In her ideal world there would be a central repository of information on transsexuals and health care. This would not be a place to send trans patients, but a place where physicians could go to get the answers they needed. Especially those in rural regions — areas the project shows have higher instances of trans health ignorance.
“Suppose a general practitioner in Hicksville, Ont. freaks out. We can say, ‘no, it’s OK, here’s a number you can call, they’ll walk you through it.’”
These health care barriers become layered if you’re a trans person of colour, says Rupert Raj. Raj, who is of Polish and South Asian decent, has been a trans activist for over 30 years. Currently, he works at the Sherbourne Health Centre as a counselor for gay, lesbian, bisexual and transgender people (GLBT) — one of the only places in Ontario that actively provides trans positive health care.
Raj appeared in a movie called “Rewriting the Script: A Love Letter to Our Families,” which dealt with the experiences of GLBT South Asians and their families. He says people need to understand that trans people don’t live in a vacuum — they have family, friends, culture and religion just like anyone. And if you’re coming from a background where your family doesn’t understand, you could wind up leading a fragmented life, being a different person everywhere you go.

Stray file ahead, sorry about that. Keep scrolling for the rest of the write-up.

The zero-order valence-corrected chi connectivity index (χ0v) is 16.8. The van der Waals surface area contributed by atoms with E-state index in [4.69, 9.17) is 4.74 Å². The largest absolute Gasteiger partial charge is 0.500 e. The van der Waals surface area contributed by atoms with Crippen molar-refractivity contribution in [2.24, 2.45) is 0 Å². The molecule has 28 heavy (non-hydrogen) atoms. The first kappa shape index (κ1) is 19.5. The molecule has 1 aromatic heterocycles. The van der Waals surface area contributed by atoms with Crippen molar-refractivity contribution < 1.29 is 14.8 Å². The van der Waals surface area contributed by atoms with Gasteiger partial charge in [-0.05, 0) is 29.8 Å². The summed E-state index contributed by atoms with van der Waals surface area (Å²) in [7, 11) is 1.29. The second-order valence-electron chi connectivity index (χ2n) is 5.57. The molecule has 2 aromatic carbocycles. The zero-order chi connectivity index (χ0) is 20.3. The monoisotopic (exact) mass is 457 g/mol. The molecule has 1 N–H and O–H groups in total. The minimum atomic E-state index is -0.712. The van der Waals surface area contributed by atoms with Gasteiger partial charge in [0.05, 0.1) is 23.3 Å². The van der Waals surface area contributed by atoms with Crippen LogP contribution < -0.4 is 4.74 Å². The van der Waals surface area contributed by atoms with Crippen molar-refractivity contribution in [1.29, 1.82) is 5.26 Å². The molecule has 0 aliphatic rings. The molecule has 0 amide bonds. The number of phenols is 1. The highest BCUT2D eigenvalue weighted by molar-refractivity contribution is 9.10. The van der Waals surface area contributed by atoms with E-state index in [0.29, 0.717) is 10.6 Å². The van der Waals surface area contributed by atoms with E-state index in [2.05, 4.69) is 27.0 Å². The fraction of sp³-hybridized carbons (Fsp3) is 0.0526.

It’s harder to access health care when you feel ostracized like that, Mattioli says. Young trans people of colour, with no family or community support, especially have trouble accessing the system. Their parents generally don’t want to help them do something as deviant as changing genders.
And when parents do get involved with their child’s health care, it’s to “fix” them.
Mattioli recalls a group session he facilitated at the Vancouver Transgender Health Program between parents and children. There was a Chinese mother who was adamant that her daughter, who identified as male, was mixed up.
She didn’t want him to be a he, Mattioli says. She also didn’t want him to be in group therapy, he adds, she was convinced “we were going to brainwash him.”
Reece Lagartera, a trans man of Philippine decent, says his circumstances are different because he’s been in the public eye for years as a drag king. His parents want him to live the way he wants, but there’s still little things like using the correct pronouns. They brush stuff like that off as a North American thing, he says.
Although he adds not all trans people of colour are so fortunate. He knows landed immigrants who are trans that have difficulty accessing the health system. Not only are they likely to come to the country with no job and little money, he says, there’s also huge language barriers. In some languages, like his parent’s, the word transgender doesn’t even exist. So how would they even know where to begin?
That’s why, he explains, he hasn’t had the formal discussion with his father, “He wouldn’t even know what the word meant. How do you explain being a transsexual? There’s no concept.”